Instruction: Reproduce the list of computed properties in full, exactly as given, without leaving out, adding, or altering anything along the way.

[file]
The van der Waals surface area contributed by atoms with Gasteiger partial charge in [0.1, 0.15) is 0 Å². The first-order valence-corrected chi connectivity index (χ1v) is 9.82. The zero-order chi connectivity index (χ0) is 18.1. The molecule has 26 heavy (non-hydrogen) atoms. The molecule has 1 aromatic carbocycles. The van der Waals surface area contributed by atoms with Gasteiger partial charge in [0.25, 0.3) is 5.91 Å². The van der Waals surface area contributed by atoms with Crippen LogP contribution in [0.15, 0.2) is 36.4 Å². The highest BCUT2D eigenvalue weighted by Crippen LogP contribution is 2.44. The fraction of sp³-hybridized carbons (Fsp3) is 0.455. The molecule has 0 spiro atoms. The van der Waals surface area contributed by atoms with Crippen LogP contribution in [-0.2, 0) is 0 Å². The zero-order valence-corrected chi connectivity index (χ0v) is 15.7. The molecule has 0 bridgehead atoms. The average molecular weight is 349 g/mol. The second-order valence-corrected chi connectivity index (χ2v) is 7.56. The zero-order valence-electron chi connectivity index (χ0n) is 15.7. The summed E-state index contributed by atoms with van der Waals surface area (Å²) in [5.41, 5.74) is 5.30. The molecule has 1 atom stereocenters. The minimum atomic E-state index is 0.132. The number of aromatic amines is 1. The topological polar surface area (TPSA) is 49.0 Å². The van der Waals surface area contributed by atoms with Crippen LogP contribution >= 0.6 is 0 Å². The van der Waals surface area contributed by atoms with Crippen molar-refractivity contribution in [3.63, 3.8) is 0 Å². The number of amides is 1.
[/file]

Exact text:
The van der Waals surface area contributed by atoms with Gasteiger partial charge in [0.1, 0.15) is 0 Å². The first-order valence-corrected chi connectivity index (χ1v) is 9.82. The zero-order chi connectivity index (χ0) is 18.1. The molecule has 26 heavy (non-hydrogen) atoms. The molecule has 1 aromatic carbocycles. The van der Waals surface area contributed by atoms with Gasteiger partial charge in [0.25, 0.3) is 5.91 Å². The van der Waals surface area contributed by atoms with Crippen LogP contribution in [0.15, 0.2) is 36.4 Å². The highest BCUT2D eigenvalue weighted by Crippen LogP contribution is 2.44. The fraction of sp³-hybridized carbons (Fsp3) is 0.455. The molecule has 0 spiro atoms. The van der Waals surface area contributed by atoms with Crippen LogP contribution in [-0.2, 0) is 0 Å². The zero-order valence-corrected chi connectivity index (χ0v) is 15.7. The molecule has 0 bridgehead atoms. The average molecular weight is 349 g/mol. The second-order valence-corrected chi connectivity index (χ2v) is 7.56. The zero-order valence-electron chi connectivity index (χ0n) is 15.7. The summed E-state index contributed by atoms with van der Waals surface area (Å²) in [5.41, 5.74) is 5.30. The molecule has 1 atom stereocenters. The minimum atomic E-state index is 0.132. The number of aromatic amines is 1. The topological polar surface area (TPSA) is 49.0 Å². The van der Waals surface area contributed by atoms with Crippen LogP contribution >= 0.6 is 0 Å². The van der Waals surface area contributed by atoms with Crippen molar-refractivity contribution in [3.63, 3.8) is 0 Å². The number of amides is 1.